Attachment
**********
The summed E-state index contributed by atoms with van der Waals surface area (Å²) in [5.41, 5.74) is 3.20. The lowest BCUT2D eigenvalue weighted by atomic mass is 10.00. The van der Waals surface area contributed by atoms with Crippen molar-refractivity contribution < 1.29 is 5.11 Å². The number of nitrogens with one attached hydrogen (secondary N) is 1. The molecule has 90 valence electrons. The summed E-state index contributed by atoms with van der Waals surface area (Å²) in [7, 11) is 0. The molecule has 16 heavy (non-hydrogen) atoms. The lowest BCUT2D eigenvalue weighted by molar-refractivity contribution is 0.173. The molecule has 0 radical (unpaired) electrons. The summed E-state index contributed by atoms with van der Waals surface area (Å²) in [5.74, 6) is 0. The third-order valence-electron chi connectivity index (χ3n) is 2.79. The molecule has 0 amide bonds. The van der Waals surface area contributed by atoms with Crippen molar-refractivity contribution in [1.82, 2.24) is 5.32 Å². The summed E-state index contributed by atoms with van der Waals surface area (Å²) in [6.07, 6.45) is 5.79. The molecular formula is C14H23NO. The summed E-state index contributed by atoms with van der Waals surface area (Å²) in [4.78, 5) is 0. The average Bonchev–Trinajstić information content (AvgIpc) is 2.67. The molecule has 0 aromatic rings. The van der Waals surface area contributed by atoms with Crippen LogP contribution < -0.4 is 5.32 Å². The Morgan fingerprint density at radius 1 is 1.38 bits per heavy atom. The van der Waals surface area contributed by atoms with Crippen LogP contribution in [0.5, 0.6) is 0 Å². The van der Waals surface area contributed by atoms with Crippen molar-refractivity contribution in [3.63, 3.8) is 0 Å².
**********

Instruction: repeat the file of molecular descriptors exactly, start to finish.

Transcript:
The summed E-state index contributed by atoms with van der Waals surface area (Å²) in [5.41, 5.74) is 3.20. The lowest BCUT2D eigenvalue weighted by atomic mass is 10.00. The van der Waals surface area contributed by atoms with Crippen molar-refractivity contribution < 1.29 is 5.11 Å². The number of nitrogens with one attached hydrogen (secondary N) is 1. The molecule has 90 valence electrons. The summed E-state index contributed by atoms with van der Waals surface area (Å²) in [7, 11) is 0. The molecule has 16 heavy (non-hydrogen) atoms. The lowest BCUT2D eigenvalue weighted by molar-refractivity contribution is 0.173. The molecule has 0 radical (unpaired) electrons. The summed E-state index contributed by atoms with van der Waals surface area (Å²) in [5.74, 6) is 0. The third-order valence-electron chi connectivity index (χ3n) is 2.79. The molecule has 0 amide bonds. The van der Waals surface area contributed by atoms with Crippen molar-refractivity contribution in [1.82, 2.24) is 5.32 Å². The summed E-state index contributed by atoms with van der Waals surface area (Å²) in [6.07, 6.45) is 5.79. The molecular formula is C14H23NO. The summed E-state index contributed by atoms with van der Waals surface area (Å²) in [4.78, 5) is 0. The average Bonchev–Trinajstić information content (AvgIpc) is 2.67. The molecule has 0 aromatic rings. The van der Waals surface area contributed by atoms with Crippen LogP contribution < -0.4 is 5.32 Å². The Morgan fingerprint density at radius 1 is 1.38 bits per heavy atom. The van der Waals surface area contributed by atoms with Crippen LogP contribution in [0.5, 0.6) is 0 Å². The van der Waals surface area contributed by atoms with Crippen molar-refractivity contribution in [3.63, 3.8) is 0 Å².